The apparent elimination of Tehrik-e-Taliban leader Baitullah Mehsud two weeks ago in a Predator strike is, on balance, very good news.

Mehsud was a villain, murderer and reportedly the mastermind of former Pakistani Prime Minister Benazir Bhutto’s assassination just after her return home as well as responsible for the killing of 1500 or more fellow citizens in a reign of terror that lasted far too long. Whether or not Mehsud’s demise will provoke a bloodbath in determining a successor, eliminating a major Pakistani Taliban leader will have political and psychological impact and distract the attention of the insurgents for time away from staging major attacks against the government and public to achieve.

The strategy in these Predator strikes is one of decapitation—if you cut off enough heads, the multi-headed hydra will die. The risks are obvious. Kill one and another may be eager to take his place. Kill any and the rest will accuse you of murdering innocent civilians irrespective of the facts. And continue the raids and alienate the Pakistani public who see these attacks as directed against their sovereignty and against their fellow citizens, Taliban or not.

That said, the profoundly and inherently difficult and even intractable problems of dealing with the Taliban and other insurgents on and along both sides of the Pakistani-Afghan border form the heart of the dilemma and the urgency in bringing some measure of peace and stability to the region. The history—from Alexander the Great to creating and supporting the Mujahedeen in running out the Soviets—is well known. Yesterday’s allies become today’s enemies. And, from the Pakistani perspective, fearful of yet another American withdrawal from the region, ambivalence in dealing with the Afghan Taliban who form an insurance policy should history repeat and Washington retract its commitments, is a reality and possible immovable obstacle to progress.

What should be done? First, the strategy of decapitation can work—if. And the “if” is a big one. Second, assuming the “if” can be addressed operationally and strategically, implementing that strategy will require large quid pro quos on the part of the United States for Pakistan.

In the mid 1990’s, I was part of a group of former military and civilian defense officials that created what became known as the doctrine of “shock and awe.” The aim of “shock and awe” was to affect, influence and control the will and perception of the adversary through a variety of means including the use of force to achieve particular outcomes. In other words, one started with the desired outcome and worked backwards. Unfortunately, in the run up to Operation Iraqi Freedom in early 2003, the notion of shock and awe was used in precisely the opposite way.

The objective was a spectacular defeat of the Iraqi army and the overthrow of Saddam Hussein rather than the establishment of a pluralistic state under the rule of law. Militarily, the operation was hugely successful and perhaps the most lopsided victory in the annals of war. Politically, strategically and economically, the war was, to use the title of an important book on the operation, a fiasco.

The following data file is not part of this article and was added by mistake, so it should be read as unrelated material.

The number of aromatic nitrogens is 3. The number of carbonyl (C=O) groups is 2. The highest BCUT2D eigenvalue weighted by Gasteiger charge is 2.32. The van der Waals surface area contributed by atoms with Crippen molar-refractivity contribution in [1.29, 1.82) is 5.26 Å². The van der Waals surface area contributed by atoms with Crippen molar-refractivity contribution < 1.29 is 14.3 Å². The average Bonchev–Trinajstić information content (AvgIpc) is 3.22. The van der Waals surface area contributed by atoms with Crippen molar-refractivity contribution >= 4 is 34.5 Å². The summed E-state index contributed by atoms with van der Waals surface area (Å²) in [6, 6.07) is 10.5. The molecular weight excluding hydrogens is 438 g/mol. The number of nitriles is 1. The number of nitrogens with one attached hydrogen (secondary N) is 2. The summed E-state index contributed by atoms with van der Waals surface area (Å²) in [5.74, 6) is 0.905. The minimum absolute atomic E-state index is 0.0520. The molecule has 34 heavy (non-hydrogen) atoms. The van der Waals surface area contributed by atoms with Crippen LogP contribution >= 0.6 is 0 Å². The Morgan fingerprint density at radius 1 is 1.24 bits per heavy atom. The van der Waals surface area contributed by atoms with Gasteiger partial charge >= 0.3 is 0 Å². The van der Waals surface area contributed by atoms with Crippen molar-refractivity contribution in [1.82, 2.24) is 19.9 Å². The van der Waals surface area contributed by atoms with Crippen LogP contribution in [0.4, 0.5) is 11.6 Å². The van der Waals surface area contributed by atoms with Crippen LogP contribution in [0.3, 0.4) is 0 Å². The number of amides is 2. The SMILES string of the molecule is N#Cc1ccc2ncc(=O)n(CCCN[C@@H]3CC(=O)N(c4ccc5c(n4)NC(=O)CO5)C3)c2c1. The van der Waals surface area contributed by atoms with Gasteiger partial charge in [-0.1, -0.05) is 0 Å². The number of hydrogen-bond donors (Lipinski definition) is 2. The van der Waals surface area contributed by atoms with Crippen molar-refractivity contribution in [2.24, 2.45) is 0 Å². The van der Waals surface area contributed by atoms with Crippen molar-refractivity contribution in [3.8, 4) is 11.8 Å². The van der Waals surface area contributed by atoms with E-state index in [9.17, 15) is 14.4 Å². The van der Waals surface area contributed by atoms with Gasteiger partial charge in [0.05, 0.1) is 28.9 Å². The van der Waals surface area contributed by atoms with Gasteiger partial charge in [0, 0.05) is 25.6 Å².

Fast forward to Pakistan: a strategy of shock and awe to eliminate the key leadership of both the Afghan and Pakistani Taliban is feasible provided accurate and timely targeting intelligence is available. Knowing that the certainty or near certainty of being hit by Predator, Taliban insurgents surely will be open to some form of negotiation as these insurgents are not al Qaeda and all do not hold similar views about martyrdom. But success will require complete support from the Pakistan side something that has not been fully forthcoming.

To achieve that support, the U.S. needs to affect and influence—not control—perceptions of the Pakistani public and elite. Symbolism is as important as action. Here, if we are serious, several quids are essential. First, the U.S. has imposed large tariffs on the import of textiles from Pakistan, higher than for any other country. While Congress has been inflexible in reducing those tariffs, there could not be a more significant and symbolic step than to cut them.

Second, while the U.S. has poured many hundreds of billions of dollars into Iraq and now Afghanistan, it has been miserly in its support to Pakistan with a population nearly three times larger than the total of the two other states.

Third, and given the $20 billion economic package signed with India, now is the time to put Indo-Pakistan relations on a truly peaceful track.

But are we serious? If we are, the above will indeed be a powerful and positive display of shock and awe that will turn the tide in Pakistan and by extension in Afghanistan. If not, the outcome will not be happy one.

Harlan Ullman is a member of the Atlantic Council’s Strategic Advisors Group and a Distinguished Senior Fellow at the National Defense University.  Ullman was co-chairman of the group that invented shock and awe.  This essay was previously published in the Emerging Threats analysis section of UPI.